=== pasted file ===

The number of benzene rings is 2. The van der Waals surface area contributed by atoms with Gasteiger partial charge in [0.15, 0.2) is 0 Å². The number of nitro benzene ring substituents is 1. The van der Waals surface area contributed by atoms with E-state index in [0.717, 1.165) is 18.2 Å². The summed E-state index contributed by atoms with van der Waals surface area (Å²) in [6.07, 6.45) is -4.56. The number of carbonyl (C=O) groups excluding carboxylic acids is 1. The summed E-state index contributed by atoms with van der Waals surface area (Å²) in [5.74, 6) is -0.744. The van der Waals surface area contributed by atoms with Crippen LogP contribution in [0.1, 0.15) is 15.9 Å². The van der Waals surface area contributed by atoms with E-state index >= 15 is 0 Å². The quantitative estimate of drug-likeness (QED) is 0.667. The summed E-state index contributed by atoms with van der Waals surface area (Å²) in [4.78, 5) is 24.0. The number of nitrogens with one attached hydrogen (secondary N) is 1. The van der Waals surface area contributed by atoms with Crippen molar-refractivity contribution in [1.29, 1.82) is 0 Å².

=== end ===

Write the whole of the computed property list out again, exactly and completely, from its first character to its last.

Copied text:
The number of benzene rings is 2. The van der Waals surface area contributed by atoms with Gasteiger partial charge in [0.15, 0.2) is 0 Å². The number of nitro benzene ring substituents is 1. The van der Waals surface area contributed by atoms with E-state index in [0.717, 1.165) is 18.2 Å². The summed E-state index contributed by atoms with van der Waals surface area (Å²) in [6.07, 6.45) is -4.56. The number of carbonyl (C=O) groups excluding carboxylic acids is 1. The summed E-state index contributed by atoms with van der Waals surface area (Å²) in [5.74, 6) is -0.744. The van der Waals surface area contributed by atoms with Crippen LogP contribution in [0.1, 0.15) is 15.9 Å². The van der Waals surface area contributed by atoms with E-state index >= 15 is 0 Å². The quantitative estimate of drug-likeness (QED) is 0.667. The summed E-state index contributed by atoms with van der Waals surface area (Å²) in [4.78, 5) is 24.0. The number of nitrogens with one attached hydrogen (secondary N) is 1. The van der Waals surface area contributed by atoms with Crippen molar-refractivity contribution in [1.29, 1.82) is 0 Å².